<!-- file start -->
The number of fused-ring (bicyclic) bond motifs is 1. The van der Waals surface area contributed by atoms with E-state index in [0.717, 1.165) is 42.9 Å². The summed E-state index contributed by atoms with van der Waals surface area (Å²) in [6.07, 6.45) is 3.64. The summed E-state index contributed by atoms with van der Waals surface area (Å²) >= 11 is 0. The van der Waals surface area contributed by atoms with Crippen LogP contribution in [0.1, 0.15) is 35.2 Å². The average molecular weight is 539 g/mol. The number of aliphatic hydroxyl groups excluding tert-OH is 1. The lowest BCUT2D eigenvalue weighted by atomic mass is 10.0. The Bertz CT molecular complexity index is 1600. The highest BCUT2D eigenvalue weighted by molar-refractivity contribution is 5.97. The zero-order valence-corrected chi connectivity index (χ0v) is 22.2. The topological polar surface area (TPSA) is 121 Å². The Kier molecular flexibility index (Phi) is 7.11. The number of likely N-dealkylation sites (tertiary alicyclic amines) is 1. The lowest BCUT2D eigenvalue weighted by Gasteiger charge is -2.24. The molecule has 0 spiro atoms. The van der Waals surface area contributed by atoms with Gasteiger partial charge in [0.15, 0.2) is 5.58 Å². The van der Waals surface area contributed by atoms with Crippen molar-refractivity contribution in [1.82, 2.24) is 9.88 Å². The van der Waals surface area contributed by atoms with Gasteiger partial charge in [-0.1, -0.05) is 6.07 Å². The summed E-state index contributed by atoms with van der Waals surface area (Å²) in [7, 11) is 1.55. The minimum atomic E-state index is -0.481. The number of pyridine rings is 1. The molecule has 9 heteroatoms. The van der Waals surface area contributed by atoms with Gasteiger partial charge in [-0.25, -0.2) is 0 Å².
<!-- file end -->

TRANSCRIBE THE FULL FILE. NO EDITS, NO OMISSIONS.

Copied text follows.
The number of fused-ring (bicyclic) bond motifs is 1. The van der Waals surface area contributed by atoms with E-state index in [0.717, 1.165) is 42.9 Å². The summed E-state index contributed by atoms with van der Waals surface area (Å²) in [6.07, 6.45) is 3.64. The summed E-state index contributed by atoms with van der Waals surface area (Å²) >= 11 is 0. The van der Waals surface area contributed by atoms with Crippen LogP contribution in [0.1, 0.15) is 35.2 Å². The average molecular weight is 539 g/mol. The number of aliphatic hydroxyl groups excluding tert-OH is 1. The lowest BCUT2D eigenvalue weighted by atomic mass is 10.0. The Bertz CT molecular complexity index is 1600. The highest BCUT2D eigenvalue weighted by molar-refractivity contribution is 5.97. The zero-order valence-corrected chi connectivity index (χ0v) is 22.2. The topological polar surface area (TPSA) is 121 Å². The Kier molecular flexibility index (Phi) is 7.11. The number of likely N-dealkylation sites (tertiary alicyclic amines) is 1. The lowest BCUT2D eigenvalue weighted by Gasteiger charge is -2.24. The molecule has 0 spiro atoms. The van der Waals surface area contributed by atoms with Gasteiger partial charge in [0.15, 0.2) is 5.58 Å². The van der Waals surface area contributed by atoms with Crippen molar-refractivity contribution in [1.82, 2.24) is 9.88 Å². The van der Waals surface area contributed by atoms with Gasteiger partial charge in [-0.1, -0.05) is 6.07 Å². The summed E-state index contributed by atoms with van der Waals surface area (Å²) in [7, 11) is 1.55. The minimum atomic E-state index is -0.481. The number of pyridine rings is 1. The molecule has 9 heteroatoms. The van der Waals surface area contributed by atoms with Gasteiger partial charge in [-0.25, -0.2) is 0 Å².